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Foreign airlines kick over inability to repatriate $143.8 million

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Foreign airlines operating in and out of Nigeria have complained over difficulties in repatriating accumulated funds, now in excess of $143.8 million.

The airlines, under the aegis of International Air Transport Association (IATA), said the stuck funds have further made recovery difficult for struggling carriers.

Though not peculiar to Nigeria, the funds were from tickets sold locally but could not be repatriated due to forex liquidity crisis.

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IATA noted that approximately $963 million in airline funds were being blocked from repatriation in nearly 20 countries.

Four countries: Bangladesh ($146.1 million), Lebanon ($175.5 million), Nigeria ($143.8 million), and Zimbabwe ($142.7 million), account for over 60 per cent of this total, although there has been positive progress in reducing blocked funds in Bangladesh and Zimbabwe of late.

IATA, the global clearing house for 290 international airlines, urged Nigeria and other governments to abide by international agreements and treaty obligations to enable airlines to repatriate close to nearly $1 billion in blocked funds from the sale of tickets, cargo space, and other activities.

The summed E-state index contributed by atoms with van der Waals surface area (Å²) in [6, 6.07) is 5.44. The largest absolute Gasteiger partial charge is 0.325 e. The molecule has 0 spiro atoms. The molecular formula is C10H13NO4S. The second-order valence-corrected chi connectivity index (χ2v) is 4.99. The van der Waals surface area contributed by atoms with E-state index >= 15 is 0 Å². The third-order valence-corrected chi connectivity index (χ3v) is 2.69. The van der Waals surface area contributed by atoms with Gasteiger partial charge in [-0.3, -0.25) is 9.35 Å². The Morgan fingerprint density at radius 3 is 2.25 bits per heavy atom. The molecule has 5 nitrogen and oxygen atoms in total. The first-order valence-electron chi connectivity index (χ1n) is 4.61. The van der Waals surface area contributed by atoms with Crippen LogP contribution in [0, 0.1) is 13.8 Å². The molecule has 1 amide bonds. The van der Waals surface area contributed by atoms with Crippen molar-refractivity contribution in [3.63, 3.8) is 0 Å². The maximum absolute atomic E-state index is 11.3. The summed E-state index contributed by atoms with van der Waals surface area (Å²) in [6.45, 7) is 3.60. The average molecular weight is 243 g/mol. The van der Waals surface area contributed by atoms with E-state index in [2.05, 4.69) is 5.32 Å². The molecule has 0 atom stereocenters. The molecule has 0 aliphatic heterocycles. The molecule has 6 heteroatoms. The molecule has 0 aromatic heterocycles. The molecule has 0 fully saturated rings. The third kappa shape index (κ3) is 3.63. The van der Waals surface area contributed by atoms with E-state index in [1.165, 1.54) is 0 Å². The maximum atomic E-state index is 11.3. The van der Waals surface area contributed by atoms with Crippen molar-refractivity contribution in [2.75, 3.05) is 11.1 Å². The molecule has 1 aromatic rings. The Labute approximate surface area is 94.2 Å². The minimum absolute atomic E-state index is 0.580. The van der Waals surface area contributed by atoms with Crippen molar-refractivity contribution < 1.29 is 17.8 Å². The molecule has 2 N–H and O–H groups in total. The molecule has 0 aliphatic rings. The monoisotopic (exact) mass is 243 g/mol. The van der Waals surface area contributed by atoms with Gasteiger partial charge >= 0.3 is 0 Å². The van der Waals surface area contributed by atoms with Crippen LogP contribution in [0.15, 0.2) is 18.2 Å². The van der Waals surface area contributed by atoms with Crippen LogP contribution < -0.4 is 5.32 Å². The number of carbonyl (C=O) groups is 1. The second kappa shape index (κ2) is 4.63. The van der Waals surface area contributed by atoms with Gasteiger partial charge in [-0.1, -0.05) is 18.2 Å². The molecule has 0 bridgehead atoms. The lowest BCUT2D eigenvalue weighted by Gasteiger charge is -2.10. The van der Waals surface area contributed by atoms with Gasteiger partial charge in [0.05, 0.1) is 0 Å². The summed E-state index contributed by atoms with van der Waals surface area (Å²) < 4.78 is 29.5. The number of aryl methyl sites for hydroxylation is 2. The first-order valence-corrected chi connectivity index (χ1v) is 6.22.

IATA’s Director-General, Willie Walsh, said governments were preventing nearly $1 billion of airline revenues from being repatriated. “This contravenes international conventions and could slow the recovery of travel and tourism in affected markets, as the airline industry struggles to recover from the COVID-19 crisis.

“Airlines will not be able to provide reliable connectivity if they cannot rely on local revenues to support operations. That is why it is critical for all governments to prioritise ensuring that funds can be repatriated efficiently. Now is not the time to score an ‘own goal’ by putting vital air connectivity at risk,” Walsh said.

IATA encourages governments to work with the industry to resolve the issues that are preventing airlines from repatriating funds. This will enable aviation to provide the connectivity needed to sustain jobs and energise economies as they recover from COVID-19.

Similar situation in 2016 had over $600 million (N120 billion) stuck in Nigeria, forcing some airlines like United Airlines to quit operations.

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Travel expert, Bankole Bernard, who is also the Chairman of the Airline Passenger Joint Committee of the International Air Transport Association (IATA), explained that the stuck funds, like everything else in aviation, including aircraft, spare parts, crew training and fares, are quoted in dollars and a function of forex availability.

Bernard said: “As of 2019, the dollar was N360. Today, it is over N500. You can forget the CBN’s exchange rate of N410/$1 because you can never get it. So, airlines are not selling at that rate because they are not buying at the official rate. Interbank rate may be selling at N460 to N470/$1. So, airlines will increase the fares a little to be able to accommodate the Rate of Exchange (RoE). It is really because of the weak Naira that fares have gone up, not because ticket rates increased. Yet, forex is not available for the airlines to repatriate.”

He said it was unfortunate that the government was yet to understand how the downstream of the aviation industry works, to warrant the right intervention and priority of air travel as one of the mainstays of the economy.

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